I think it’s safe to say that most American children learn about the Holocaust sometime in late elementary or early middle school (around grades 5-7). And I think it’s also safe to say that for most of them, their first introduction to the Holocaust is via the Diary of Anne Frank.
My own experience was different, because one of my neighbors was a Holocaust survivor and it was from him that I first heard what had happened to the Jews of Europe–not in full detail, of course, because I was only about eight years old. But one day while I was visiting a friend’s house, his father Eddie Willner (Mr. Willner to me, of course) came home from work. I noticed that he had a scar on the back of his head and being eight, I spoke right up and asked him about it.
He sat me down and explained to me that when he was a teenager, he had been taken prisoner in Germany by the Nazis who were running the government and that when he and some other prisoners escaped, he got that scar. I asked him why he was a prisoner and he told me it was because he was Jewish. Being eight and living in a very waspy suburb, the only thing I knew about Jews was that Jesus and his followers were Jewish, so I said something to the effect of, “You mean Jewish like in the Bible?” He nodded and said, “Yes, like that.”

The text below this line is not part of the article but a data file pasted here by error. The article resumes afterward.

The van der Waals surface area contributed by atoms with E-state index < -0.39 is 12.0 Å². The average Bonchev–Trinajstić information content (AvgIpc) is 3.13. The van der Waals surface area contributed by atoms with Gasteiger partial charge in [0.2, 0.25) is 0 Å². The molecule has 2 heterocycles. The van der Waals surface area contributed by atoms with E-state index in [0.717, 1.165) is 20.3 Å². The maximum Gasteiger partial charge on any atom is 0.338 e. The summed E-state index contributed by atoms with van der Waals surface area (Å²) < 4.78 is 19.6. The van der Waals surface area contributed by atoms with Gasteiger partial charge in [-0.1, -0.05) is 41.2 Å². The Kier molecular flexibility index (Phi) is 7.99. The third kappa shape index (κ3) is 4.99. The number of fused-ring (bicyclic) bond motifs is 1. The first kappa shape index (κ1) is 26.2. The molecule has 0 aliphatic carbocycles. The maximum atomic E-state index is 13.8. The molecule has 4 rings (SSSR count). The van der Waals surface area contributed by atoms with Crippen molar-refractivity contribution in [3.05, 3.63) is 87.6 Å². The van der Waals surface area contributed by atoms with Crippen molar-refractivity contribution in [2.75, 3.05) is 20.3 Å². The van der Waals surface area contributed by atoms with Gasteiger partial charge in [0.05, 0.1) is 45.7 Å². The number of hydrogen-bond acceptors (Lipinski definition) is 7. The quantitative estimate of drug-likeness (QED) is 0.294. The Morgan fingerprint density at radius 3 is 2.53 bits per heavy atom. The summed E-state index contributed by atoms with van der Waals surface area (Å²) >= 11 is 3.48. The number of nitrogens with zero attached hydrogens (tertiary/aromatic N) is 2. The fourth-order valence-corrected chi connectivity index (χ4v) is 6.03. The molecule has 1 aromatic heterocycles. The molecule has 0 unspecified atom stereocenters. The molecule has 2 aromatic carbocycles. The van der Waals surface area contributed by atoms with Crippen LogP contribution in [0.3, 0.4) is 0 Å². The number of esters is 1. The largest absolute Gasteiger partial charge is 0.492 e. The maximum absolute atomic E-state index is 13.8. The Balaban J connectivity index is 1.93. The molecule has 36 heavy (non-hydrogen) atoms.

This, of course, didn’t satisfy me, so I asked why being Jewish would get him arrested. He then gave me a very short eight-year-old-friendly version of the Nazis and their hatred for the Jews and that this hatred had resulted in lots and lots of Jewish people dying. I still remember his face and how serious he was when he told me all of this. Needless to say, it made a big impression on me. And when, several years later, it was my turn to read the Diary of Anne Frank, I read it knowing that this was not some abstract story, but something that had happened to my friend Albert’s father too.
Eddie Willner died this week (see the link above to his obituary). I had not seen him since 1977 when I graduated from high school, but I’ve told his story many times to students of mine. I teach the Holocaust every semester in one course or another and my own frame of reference always begins with Mr. Willner and his patient kid-friendly explanation of what happened. For that, I’ll always remember him as a great man.